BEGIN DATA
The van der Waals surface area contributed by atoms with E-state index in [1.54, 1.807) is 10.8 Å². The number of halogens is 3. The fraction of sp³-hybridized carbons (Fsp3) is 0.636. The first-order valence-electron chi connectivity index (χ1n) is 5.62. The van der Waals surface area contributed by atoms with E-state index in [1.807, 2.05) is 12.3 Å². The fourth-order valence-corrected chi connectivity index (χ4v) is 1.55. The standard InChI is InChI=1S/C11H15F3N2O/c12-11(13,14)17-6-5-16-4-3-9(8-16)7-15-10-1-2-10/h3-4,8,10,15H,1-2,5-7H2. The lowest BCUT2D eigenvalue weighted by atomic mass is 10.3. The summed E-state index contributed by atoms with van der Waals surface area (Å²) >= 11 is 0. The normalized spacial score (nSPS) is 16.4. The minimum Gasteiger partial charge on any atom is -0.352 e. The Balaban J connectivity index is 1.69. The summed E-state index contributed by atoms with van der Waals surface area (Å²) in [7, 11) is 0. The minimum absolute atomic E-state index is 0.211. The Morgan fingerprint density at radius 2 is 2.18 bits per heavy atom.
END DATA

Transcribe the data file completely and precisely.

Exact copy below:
The van der Waals surface area contributed by atoms with E-state index in [1.54, 1.807) is 10.8 Å². The number of halogens is 3. The fraction of sp³-hybridized carbons (Fsp3) is 0.636. The first-order valence-electron chi connectivity index (χ1n) is 5.62. The van der Waals surface area contributed by atoms with E-state index in [1.807, 2.05) is 12.3 Å². The fourth-order valence-corrected chi connectivity index (χ4v) is 1.55. The standard InChI is InChI=1S/C11H15F3N2O/c12-11(13,14)17-6-5-16-4-3-9(8-16)7-15-10-1-2-10/h3-4,8,10,15H,1-2,5-7H2. The lowest BCUT2D eigenvalue weighted by atomic mass is 10.3. The summed E-state index contributed by atoms with van der Waals surface area (Å²) >= 11 is 0. The normalized spacial score (nSPS) is 16.4. The minimum Gasteiger partial charge on any atom is -0.352 e. The Balaban J connectivity index is 1.69. The summed E-state index contributed by atoms with van der Waals surface area (Å²) in [7, 11) is 0. The minimum absolute atomic E-state index is 0.211. The Morgan fingerprint density at radius 2 is 2.18 bits per heavy atom.